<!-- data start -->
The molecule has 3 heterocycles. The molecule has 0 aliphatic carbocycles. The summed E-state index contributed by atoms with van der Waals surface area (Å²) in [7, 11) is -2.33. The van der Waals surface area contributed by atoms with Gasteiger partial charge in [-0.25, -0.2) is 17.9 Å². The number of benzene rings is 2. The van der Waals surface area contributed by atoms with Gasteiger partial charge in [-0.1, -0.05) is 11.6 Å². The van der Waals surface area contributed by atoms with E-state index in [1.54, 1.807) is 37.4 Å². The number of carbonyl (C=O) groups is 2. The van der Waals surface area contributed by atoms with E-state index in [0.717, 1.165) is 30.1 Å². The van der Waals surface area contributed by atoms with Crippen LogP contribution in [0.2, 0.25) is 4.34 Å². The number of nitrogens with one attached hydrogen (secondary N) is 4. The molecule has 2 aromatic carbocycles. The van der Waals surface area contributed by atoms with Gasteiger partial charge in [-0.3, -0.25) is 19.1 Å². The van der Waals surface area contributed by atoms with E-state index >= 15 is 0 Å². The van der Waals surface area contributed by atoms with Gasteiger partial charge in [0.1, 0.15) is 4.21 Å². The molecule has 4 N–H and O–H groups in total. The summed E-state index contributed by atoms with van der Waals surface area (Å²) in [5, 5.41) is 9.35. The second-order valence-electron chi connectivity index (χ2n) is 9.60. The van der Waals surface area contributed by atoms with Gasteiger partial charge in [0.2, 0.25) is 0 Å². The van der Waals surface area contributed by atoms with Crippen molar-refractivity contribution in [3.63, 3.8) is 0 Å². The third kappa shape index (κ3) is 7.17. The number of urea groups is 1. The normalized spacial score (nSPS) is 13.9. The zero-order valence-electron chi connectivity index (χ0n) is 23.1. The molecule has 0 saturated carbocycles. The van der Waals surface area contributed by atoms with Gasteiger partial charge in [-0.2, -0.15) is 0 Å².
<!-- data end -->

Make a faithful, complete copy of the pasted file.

The molecule has 3 heterocycles. The molecule has 0 aliphatic carbocycles. The summed E-state index contributed by atoms with van der Waals surface area (Å²) in [7, 11) is -2.33. The van der Waals surface area contributed by atoms with Gasteiger partial charge in [-0.25, -0.2) is 17.9 Å². The number of benzene rings is 2. The van der Waals surface area contributed by atoms with Gasteiger partial charge in [-0.1, -0.05) is 11.6 Å². The van der Waals surface area contributed by atoms with E-state index in [1.54, 1.807) is 37.4 Å². The number of carbonyl (C=O) groups is 2. The van der Waals surface area contributed by atoms with E-state index in [0.717, 1.165) is 30.1 Å². The van der Waals surface area contributed by atoms with Crippen LogP contribution in [0.2, 0.25) is 4.34 Å². The number of nitrogens with one attached hydrogen (secondary N) is 4. The molecule has 2 aromatic carbocycles. The van der Waals surface area contributed by atoms with Gasteiger partial charge in [-0.3, -0.25) is 19.1 Å². The van der Waals surface area contributed by atoms with E-state index >= 15 is 0 Å². The van der Waals surface area contributed by atoms with Gasteiger partial charge in [0.1, 0.15) is 4.21 Å². The molecule has 4 N–H and O–H groups in total. The summed E-state index contributed by atoms with van der Waals surface area (Å²) in [5, 5.41) is 9.35. The second-order valence-electron chi connectivity index (χ2n) is 9.60. The van der Waals surface area contributed by atoms with Gasteiger partial charge in [0.2, 0.25) is 0 Å². The van der Waals surface area contributed by atoms with Crippen molar-refractivity contribution in [3.63, 3.8) is 0 Å². The third kappa shape index (κ3) is 7.17. The number of urea groups is 1. The normalized spacial score (nSPS) is 13.9. The zero-order valence-electron chi connectivity index (χ0n) is 23.1. The molecule has 0 saturated carbocycles. The van der Waals surface area contributed by atoms with Gasteiger partial charge in [-0.2, -0.15) is 0 Å².